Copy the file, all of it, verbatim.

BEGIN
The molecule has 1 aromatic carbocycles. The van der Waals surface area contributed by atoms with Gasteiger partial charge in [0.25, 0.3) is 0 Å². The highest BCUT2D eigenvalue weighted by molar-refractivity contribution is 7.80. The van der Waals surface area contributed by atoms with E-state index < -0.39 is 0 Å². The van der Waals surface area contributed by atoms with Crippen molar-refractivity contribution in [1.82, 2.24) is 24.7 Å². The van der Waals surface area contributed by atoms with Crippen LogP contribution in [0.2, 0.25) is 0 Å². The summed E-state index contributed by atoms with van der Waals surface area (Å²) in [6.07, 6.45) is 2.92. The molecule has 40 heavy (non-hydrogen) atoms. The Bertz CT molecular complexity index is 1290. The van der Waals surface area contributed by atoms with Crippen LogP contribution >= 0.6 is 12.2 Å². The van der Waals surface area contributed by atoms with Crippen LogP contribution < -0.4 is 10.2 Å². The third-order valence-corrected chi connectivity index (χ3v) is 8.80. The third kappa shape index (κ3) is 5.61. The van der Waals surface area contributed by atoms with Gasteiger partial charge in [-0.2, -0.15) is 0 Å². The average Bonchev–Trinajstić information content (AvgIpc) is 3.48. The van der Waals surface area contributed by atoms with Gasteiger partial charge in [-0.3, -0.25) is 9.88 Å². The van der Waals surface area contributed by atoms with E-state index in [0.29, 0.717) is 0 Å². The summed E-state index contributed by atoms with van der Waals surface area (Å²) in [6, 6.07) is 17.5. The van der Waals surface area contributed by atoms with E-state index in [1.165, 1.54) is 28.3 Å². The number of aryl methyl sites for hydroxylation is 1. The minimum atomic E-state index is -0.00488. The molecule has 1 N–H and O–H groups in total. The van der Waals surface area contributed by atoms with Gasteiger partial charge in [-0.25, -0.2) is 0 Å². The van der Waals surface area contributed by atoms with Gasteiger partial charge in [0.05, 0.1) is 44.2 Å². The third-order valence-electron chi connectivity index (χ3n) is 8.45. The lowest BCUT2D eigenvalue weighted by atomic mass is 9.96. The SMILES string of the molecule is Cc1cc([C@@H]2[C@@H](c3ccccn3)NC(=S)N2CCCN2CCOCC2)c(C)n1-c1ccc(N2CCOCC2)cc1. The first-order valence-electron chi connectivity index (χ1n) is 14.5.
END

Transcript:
The molecule has 1 aromatic carbocycles. The van der Waals surface area contributed by atoms with Gasteiger partial charge in [0.25, 0.3) is 0 Å². The highest BCUT2D eigenvalue weighted by molar-refractivity contribution is 7.80. The van der Waals surface area contributed by atoms with E-state index < -0.39 is 0 Å². The van der Waals surface area contributed by atoms with Crippen molar-refractivity contribution in [1.82, 2.24) is 24.7 Å². The van der Waals surface area contributed by atoms with Crippen LogP contribution in [0.2, 0.25) is 0 Å². The summed E-state index contributed by atoms with van der Waals surface area (Å²) in [6.07, 6.45) is 2.92. The molecule has 40 heavy (non-hydrogen) atoms. The Bertz CT molecular complexity index is 1290. The van der Waals surface area contributed by atoms with Crippen LogP contribution >= 0.6 is 12.2 Å². The van der Waals surface area contributed by atoms with Crippen LogP contribution < -0.4 is 10.2 Å². The third-order valence-corrected chi connectivity index (χ3v) is 8.80. The third kappa shape index (κ3) is 5.61. The van der Waals surface area contributed by atoms with Gasteiger partial charge in [-0.2, -0.15) is 0 Å². The average Bonchev–Trinajstić information content (AvgIpc) is 3.48. The van der Waals surface area contributed by atoms with Gasteiger partial charge in [-0.3, -0.25) is 9.88 Å². The van der Waals surface area contributed by atoms with E-state index in [0.29, 0.717) is 0 Å². The summed E-state index contributed by atoms with van der Waals surface area (Å²) in [6, 6.07) is 17.5. The van der Waals surface area contributed by atoms with E-state index in [1.165, 1.54) is 28.3 Å². The number of aryl methyl sites for hydroxylation is 1. The minimum atomic E-state index is -0.00488. The molecule has 1 N–H and O–H groups in total. The van der Waals surface area contributed by atoms with Gasteiger partial charge in [-0.25, -0.2) is 0 Å². The van der Waals surface area contributed by atoms with Gasteiger partial charge in [0.05, 0.1) is 44.2 Å². The third-order valence-electron chi connectivity index (χ3n) is 8.45. The lowest BCUT2D eigenvalue weighted by atomic mass is 9.96. The SMILES string of the molecule is Cc1cc([C@@H]2[C@@H](c3ccccn3)NC(=S)N2CCCN2CCOCC2)c(C)n1-c1ccc(N2CCOCC2)cc1. The first-order valence-electron chi connectivity index (χ1n) is 14.5.